Overcoat 4.0.0-beta.2

Overcoat 4.0.0-beta.2

LangLanguage Obj-CObjective C
License MIT
ReleasedLast Release Mar 2016

Maintained by Guille Gonzalez, Greg Combs, sodastsai.

Depends on:
Mantle~> 2.0
AFNetworking/Serialization~> 3.0
AFNetworking/NSURLSession~> 3.0

Overcoat 4.0.0-beta.2

  • By
  • Guillermo Gonzalez and sodastsai

Overcoat is a small but powerful library that makes creating REST clients simple and fun. It provides a simple API for making requests and mapping responses to model objects.

Overcoat is built on top of AFNetworking and uses Mantle to map responses into plain or Core Data model objects.

If you need to learn more about Mantle, we recommend these resources:

  1. Introduction.
  2. Better Web Clients with Mantle and AFNetworking.

Overcoat 3.0 is the latest major release and introduces several API-breaking changes to support envelop and error responses, Core Data serialization, and a new method to specify how to map responses to model objects.

Check who's using Overcoat here. You're welcome to add your project/app into this wiki page.


Overcoat supports OS X 10.8+ and iOS 6.0+. NSURLSession support like OVCHTTPSessionManager and OVCManagedHTTPSessionManager requires OS X 10.9+ or iOS 7.0+.


Add the following to your Podfile and run $ pod install.

pod 'Overcoat', '~>3.0'

If you don't have CocoaPods installed or integrated into your project, you can learn how to do so here.

If you are upgraded from Overcoat 2.x, check the migration note


Mantle currently supports both Mantle 1.x and 2.x. By default, it will choose Mantle 2.x while installing with CocoaPods. If you want to keep using Mantle 1.x, you also need to add pod 'Mantle', '~> 1.5' in your Podfile.

Sample Code

Overcoat includes a simple Twitter client that shows some new features:

  • Mapping model classes to resource paths.
  • Specifying an error model class.
  • Core Data serialization.
  • Promises.

You can find the sample code here. Note that you'll need to run pod install to install all the dependencies.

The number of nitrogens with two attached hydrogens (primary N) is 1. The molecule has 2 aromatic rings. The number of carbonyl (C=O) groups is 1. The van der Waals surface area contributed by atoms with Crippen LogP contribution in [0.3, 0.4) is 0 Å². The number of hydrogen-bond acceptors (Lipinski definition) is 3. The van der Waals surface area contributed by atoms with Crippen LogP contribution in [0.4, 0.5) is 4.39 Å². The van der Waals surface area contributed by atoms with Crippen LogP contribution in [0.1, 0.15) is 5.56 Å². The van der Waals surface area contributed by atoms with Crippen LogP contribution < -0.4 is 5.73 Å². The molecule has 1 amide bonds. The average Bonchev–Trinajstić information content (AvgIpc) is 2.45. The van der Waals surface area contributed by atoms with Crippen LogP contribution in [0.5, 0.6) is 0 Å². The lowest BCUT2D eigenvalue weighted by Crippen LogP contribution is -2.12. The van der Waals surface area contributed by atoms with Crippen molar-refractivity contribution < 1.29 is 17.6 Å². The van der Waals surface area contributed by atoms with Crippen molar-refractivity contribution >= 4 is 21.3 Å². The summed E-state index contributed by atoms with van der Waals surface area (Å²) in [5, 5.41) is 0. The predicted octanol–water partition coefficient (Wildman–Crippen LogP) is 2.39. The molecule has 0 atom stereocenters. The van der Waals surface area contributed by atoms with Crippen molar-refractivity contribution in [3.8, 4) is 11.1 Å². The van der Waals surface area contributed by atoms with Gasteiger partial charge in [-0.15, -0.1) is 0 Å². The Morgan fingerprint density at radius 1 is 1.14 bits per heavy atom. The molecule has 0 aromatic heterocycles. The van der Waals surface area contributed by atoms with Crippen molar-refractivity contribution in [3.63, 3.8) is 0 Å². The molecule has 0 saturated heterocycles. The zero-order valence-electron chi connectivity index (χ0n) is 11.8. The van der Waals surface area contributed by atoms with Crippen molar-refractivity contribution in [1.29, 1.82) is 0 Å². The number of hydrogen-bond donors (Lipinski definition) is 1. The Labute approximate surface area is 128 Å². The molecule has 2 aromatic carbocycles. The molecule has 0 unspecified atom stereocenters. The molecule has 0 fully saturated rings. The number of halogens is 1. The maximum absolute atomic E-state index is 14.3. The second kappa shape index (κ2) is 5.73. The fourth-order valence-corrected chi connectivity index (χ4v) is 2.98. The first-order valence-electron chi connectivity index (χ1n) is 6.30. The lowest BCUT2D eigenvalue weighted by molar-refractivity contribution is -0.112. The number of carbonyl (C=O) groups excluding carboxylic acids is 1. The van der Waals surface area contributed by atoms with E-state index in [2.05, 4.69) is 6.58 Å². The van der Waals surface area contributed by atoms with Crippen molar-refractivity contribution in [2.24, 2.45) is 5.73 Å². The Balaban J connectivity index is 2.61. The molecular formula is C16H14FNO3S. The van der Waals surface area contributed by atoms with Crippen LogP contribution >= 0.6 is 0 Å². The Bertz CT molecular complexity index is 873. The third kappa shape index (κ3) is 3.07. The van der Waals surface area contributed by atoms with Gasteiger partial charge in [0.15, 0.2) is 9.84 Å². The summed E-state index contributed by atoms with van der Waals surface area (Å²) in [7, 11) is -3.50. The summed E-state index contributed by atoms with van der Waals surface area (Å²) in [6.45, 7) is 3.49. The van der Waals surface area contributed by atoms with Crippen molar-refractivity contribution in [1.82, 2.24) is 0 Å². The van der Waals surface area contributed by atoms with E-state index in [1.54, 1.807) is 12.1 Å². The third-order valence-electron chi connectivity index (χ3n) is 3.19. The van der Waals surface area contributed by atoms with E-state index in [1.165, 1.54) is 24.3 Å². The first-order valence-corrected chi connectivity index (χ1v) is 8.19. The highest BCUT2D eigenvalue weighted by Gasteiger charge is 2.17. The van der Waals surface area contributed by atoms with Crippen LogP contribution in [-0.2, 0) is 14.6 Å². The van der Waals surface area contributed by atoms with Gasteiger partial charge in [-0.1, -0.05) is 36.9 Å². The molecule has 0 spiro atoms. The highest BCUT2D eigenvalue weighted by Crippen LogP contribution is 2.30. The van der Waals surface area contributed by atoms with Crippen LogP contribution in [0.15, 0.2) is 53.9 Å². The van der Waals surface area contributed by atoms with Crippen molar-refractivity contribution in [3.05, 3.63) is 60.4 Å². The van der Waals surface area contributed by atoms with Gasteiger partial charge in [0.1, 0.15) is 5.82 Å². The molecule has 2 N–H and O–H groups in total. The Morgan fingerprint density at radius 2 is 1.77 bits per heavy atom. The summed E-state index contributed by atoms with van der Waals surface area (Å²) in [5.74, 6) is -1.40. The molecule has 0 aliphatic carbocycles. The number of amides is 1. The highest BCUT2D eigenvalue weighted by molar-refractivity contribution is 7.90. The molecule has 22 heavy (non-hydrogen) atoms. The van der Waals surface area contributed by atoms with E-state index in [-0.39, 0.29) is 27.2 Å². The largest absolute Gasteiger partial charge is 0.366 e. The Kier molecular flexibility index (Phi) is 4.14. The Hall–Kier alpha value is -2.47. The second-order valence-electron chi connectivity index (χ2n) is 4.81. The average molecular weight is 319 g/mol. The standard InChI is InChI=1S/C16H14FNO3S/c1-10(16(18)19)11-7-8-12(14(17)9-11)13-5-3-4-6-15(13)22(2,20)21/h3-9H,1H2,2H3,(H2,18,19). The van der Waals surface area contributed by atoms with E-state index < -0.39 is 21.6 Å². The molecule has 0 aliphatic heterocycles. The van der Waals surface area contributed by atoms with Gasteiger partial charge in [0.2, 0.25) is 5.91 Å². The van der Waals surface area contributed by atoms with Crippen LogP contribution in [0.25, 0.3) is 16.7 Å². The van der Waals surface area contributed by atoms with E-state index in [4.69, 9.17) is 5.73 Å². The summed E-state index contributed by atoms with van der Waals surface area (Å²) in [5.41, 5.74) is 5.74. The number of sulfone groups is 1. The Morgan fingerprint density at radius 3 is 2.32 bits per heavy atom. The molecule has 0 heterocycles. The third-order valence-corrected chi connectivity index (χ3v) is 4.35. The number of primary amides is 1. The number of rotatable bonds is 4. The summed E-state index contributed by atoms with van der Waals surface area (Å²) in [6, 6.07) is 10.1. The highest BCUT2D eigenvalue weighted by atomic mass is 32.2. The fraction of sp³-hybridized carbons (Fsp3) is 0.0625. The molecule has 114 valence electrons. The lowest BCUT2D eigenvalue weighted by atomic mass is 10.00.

Creating a Client Class

Overcoat provides 4 different classes to subclass when creating your own clients:

Class Usage
OVCHTTPRequestOperationManager Using with NSURLConnection and Mantle
OVCHTTPSessionManager Using with NSURLSession and Mantle
OVCManagedHTTPRequestOperationManager Using with NSURLConnection, Mantle, and CoreData. This is also a subclass of OVCHTTPRequestOperationManager
OVCManagedHTTPSessionManager Using with NSURLSession, Mantle, and CoreData. This is also a subclass of OVCHTTPSessionManager

Both classes have identical APIs, but developers targeting OS X 10.9+ or iOS 7.0+ are encouraged to subclass OVCHTTPSessionManager (or OVCManagedHTTPSessionManager if you want CoreData support). Developers targeting OS X 10.8 or iOS 6.0 must subclass OVCHTTPRequestOperationManager (or OVCManagedHTTPRequestManager if you want CoreData support).

#import <Overcoat/Overcoat.h>

@interface TwitterClient : OVCHTTPSessionManager

Specifying Model Classes

To specify how responses should be mapped to model classes you must override +modelClassesByResourcePath and return a dictionary mapping resource paths to model classes.

+ (NSDictionary *)modelClassesByResourcePath {
    return @{
        @"statuses/*": [Tweet class],
        @"users/*": [TwitterUser class],
        @"friends/ids.json": [UserIdentifierCollection class],
        @"followers/ids.json": [UserIdentifierCollection class]

You don't need to specify the full path, and you can use * and ** to match any text or # to match only digits.

If you use * and #, they are strict path matchings, so the number of path components must be equal. The ** just matches any text and has no path components number limitation.

Match String Path Result
statuses/* statues/user_timeline Matched
statuses/# statues/user_timeline Missed (wrong type, the path component after statuses should be dights only)
statuses/* statues/retweets/12345 Missed (wrong number of path components, there should be only one path component after statuses)